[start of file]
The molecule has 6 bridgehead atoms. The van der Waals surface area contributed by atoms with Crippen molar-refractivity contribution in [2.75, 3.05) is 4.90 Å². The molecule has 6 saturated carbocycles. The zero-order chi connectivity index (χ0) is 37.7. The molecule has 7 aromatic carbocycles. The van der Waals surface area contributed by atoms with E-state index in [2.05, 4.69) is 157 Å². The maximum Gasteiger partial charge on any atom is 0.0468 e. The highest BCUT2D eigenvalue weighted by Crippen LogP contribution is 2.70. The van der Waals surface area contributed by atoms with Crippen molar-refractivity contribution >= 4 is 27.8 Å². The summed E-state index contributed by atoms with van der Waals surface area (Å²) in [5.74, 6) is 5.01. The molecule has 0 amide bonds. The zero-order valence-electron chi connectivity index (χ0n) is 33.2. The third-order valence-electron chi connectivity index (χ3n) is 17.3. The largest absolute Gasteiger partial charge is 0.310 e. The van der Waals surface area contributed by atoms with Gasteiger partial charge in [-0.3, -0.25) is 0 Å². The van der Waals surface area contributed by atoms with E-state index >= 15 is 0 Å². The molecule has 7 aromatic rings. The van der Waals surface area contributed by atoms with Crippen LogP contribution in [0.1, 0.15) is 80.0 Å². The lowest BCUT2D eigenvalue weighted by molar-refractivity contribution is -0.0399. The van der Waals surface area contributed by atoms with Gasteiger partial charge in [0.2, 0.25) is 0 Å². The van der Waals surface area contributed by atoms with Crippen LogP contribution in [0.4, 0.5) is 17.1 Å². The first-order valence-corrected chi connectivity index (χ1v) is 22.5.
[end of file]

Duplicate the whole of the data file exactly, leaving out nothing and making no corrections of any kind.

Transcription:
The molecule has 6 bridgehead atoms. The van der Waals surface area contributed by atoms with Crippen molar-refractivity contribution in [2.75, 3.05) is 4.90 Å². The molecule has 6 saturated carbocycles. The zero-order chi connectivity index (χ0) is 37.7. The molecule has 7 aromatic carbocycles. The van der Waals surface area contributed by atoms with E-state index in [2.05, 4.69) is 157 Å². The maximum Gasteiger partial charge on any atom is 0.0468 e. The highest BCUT2D eigenvalue weighted by Crippen LogP contribution is 2.70. The van der Waals surface area contributed by atoms with Crippen molar-refractivity contribution >= 4 is 27.8 Å². The summed E-state index contributed by atoms with van der Waals surface area (Å²) in [5.74, 6) is 5.01. The molecule has 0 amide bonds. The zero-order valence-electron chi connectivity index (χ0n) is 33.2. The third-order valence-electron chi connectivity index (χ3n) is 17.3. The largest absolute Gasteiger partial charge is 0.310 e. The van der Waals surface area contributed by atoms with Gasteiger partial charge in [-0.3, -0.25) is 0 Å². The van der Waals surface area contributed by atoms with E-state index >= 15 is 0 Å². The molecule has 7 aromatic rings. The van der Waals surface area contributed by atoms with Crippen LogP contribution in [0.1, 0.15) is 80.0 Å². The lowest BCUT2D eigenvalue weighted by molar-refractivity contribution is -0.0399. The van der Waals surface area contributed by atoms with Gasteiger partial charge in [0.2, 0.25) is 0 Å². The van der Waals surface area contributed by atoms with Crippen LogP contribution in [0.4, 0.5) is 17.1 Å². The first-order valence-corrected chi connectivity index (χ1v) is 22.5.